The businesspeople and government officials spoke with well-groomed confidence about their successes at developing green businesses, green policies, and green technologies. A representative from a chocolate company discussed how they had switched to organic sugar. Every panel also included a chief from a North American Indian tribe. Whenever one of the Native Americans spoke the room went silent.
“We are already greening our reservations because it’s the only energy we can afford,” one of them said. “We’ll be the first nations to be entirely green.”
“In the old times,” another said, “we knew how to use fire to restore the forests and to use smoke to cool the streams when the salmon were spawning.” One of the chiefs said it was possible that sudden oak death is a disease of sadness — the oak’s sadness about no longer being in collaboration with humans.
One man from a tribe that lives near the Bering Sea stood up and smiled gently upon the crowd. “Hello, my other self,” he said into the microphone. “The afternoon tastes good.” Then he said, “People of good heart around the world are asking the wrong question. They are addressing the symptom and not addressing the reason.” He said that our hearts have closed and our minds can’t understand, and that the way through this mess we’re in is to take the journey from the head to the heart. It’s a short journey, he added. Less than a foot.
“But how do we do that?” asked someone in the audience. The CEO of the chocolate company cleared his throat and asked the same thing.
“There are many ways,” he said. “Try crying for an hour every day for a month. That will confuse your head. The head needs some rearranging.”
One after the other, they said, “We’re still here, we’ve retained our culture. You haven’t erased us yet, and, it turns out, you might need us because you’ve forgotten the truth that we are all connected.”
A Native woman from Canada said, “We have a sacred connection to the earth, so we will defend her, for she is our mother.”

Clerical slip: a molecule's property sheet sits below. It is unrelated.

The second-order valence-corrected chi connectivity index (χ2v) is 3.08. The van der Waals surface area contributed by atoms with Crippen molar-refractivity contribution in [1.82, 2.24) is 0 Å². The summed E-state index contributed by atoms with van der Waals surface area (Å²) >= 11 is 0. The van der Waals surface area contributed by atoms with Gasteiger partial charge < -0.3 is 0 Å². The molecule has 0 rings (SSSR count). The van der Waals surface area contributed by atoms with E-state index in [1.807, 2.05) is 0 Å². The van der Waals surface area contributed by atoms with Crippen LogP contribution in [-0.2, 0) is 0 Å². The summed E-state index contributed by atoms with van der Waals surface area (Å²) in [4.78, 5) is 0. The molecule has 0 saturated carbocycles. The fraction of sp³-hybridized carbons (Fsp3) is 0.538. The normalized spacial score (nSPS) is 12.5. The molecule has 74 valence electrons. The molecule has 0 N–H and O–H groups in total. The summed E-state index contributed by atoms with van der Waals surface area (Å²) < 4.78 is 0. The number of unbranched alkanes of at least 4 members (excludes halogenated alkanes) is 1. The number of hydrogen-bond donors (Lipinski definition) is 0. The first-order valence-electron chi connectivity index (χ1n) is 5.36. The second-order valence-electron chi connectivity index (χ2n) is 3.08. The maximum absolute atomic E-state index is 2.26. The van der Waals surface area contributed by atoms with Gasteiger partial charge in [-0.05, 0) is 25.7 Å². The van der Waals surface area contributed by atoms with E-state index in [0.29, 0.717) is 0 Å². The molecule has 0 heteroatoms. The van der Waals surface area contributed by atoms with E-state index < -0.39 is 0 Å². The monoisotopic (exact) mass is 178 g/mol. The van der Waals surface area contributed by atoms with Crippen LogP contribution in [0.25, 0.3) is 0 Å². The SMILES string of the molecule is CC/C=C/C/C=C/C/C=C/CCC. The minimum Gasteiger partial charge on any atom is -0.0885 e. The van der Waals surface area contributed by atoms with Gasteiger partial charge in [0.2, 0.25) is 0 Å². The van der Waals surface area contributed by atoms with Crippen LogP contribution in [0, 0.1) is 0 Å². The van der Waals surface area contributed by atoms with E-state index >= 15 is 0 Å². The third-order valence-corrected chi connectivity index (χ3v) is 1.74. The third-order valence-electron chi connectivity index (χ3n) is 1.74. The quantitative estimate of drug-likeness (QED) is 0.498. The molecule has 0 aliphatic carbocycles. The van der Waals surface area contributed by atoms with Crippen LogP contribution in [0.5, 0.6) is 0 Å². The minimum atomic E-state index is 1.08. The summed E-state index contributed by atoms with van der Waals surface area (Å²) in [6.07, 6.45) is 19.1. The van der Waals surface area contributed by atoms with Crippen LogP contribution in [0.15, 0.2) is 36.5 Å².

Another audience member asked, “How can we develop that connection?”
“I can’t answer that for you,” she said, “because I don’t know what it’s like to live without that connection. When we are born our mothers bury our umbilical cords in the earth. But don’t take our ceremonies. Ask your own ancestors. They will bring you back.”
The next time I saw my boyfriend, Bongjun, I said, “I think I have to learn how to talk to my ancestors. Their wisdom contains medicine that we need for our time.”
“Christina?” he said, “Instead of learning to talk to your ancestors, I think it’s more important to learn how to talk to swing voters.”
“All sorts of people are writing books about how to talk to swing voters,” I said. “That’s nothing new.”
“No, Americans don’t know how to talk to swing voters.”
“How do you know?” I said. “You never even read American news. Every time I come to your house we have to sit on the floor and listen to Korean traffic and weather reports.”
“Is that how you would talk to a swing voter?”
“No, is this how you would talk to a swing voter?”
“You’re not a swing voter.” Bongjun said. “I’ve been listening to your talk show hosts and they don’t talk to swing voters well. They don’t give them a sense of belonging.”
“OK, but we don’t have a monoculture like you do. The situation here is different.”
“Maybe so, but why do all Americans keep looking to the American Indians?”